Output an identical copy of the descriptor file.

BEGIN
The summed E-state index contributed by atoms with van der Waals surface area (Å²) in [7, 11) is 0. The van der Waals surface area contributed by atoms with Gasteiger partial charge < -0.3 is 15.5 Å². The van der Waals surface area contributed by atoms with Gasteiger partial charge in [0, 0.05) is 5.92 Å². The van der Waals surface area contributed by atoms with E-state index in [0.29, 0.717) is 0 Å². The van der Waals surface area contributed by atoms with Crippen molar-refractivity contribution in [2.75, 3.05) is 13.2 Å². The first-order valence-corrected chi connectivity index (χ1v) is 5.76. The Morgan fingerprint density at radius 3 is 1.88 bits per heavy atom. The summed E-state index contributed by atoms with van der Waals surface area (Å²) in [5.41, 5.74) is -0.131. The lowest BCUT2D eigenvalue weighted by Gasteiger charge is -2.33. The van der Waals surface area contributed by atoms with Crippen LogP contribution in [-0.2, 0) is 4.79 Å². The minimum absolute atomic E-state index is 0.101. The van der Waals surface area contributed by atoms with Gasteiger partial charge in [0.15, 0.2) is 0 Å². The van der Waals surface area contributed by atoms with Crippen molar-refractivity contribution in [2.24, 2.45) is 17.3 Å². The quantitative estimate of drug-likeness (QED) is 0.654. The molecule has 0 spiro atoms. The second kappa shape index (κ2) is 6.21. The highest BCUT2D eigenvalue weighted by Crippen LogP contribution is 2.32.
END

The summed E-state index contributed by atoms with van der Waals surface area (Å²) in [7, 11) is 0. The van der Waals surface area contributed by atoms with Gasteiger partial charge < -0.3 is 15.5 Å². The van der Waals surface area contributed by atoms with Gasteiger partial charge in [0, 0.05) is 5.92 Å². The van der Waals surface area contributed by atoms with E-state index in [0.29, 0.717) is 0 Å². The van der Waals surface area contributed by atoms with Crippen molar-refractivity contribution in [2.75, 3.05) is 13.2 Å². The first-order valence-corrected chi connectivity index (χ1v) is 5.76. The Morgan fingerprint density at radius 3 is 1.88 bits per heavy atom. The summed E-state index contributed by atoms with van der Waals surface area (Å²) in [5.41, 5.74) is -0.131. The lowest BCUT2D eigenvalue weighted by Gasteiger charge is -2.33. The van der Waals surface area contributed by atoms with Crippen LogP contribution in [-0.2, 0) is 4.79 Å². The minimum absolute atomic E-state index is 0.101. The van der Waals surface area contributed by atoms with Gasteiger partial charge in [0.15, 0.2) is 0 Å². The van der Waals surface area contributed by atoms with Crippen molar-refractivity contribution in [2.24, 2.45) is 17.3 Å². The quantitative estimate of drug-likeness (QED) is 0.654. The molecule has 0 spiro atoms. The second kappa shape index (κ2) is 6.21. The highest BCUT2D eigenvalue weighted by Crippen LogP contribution is 2.32.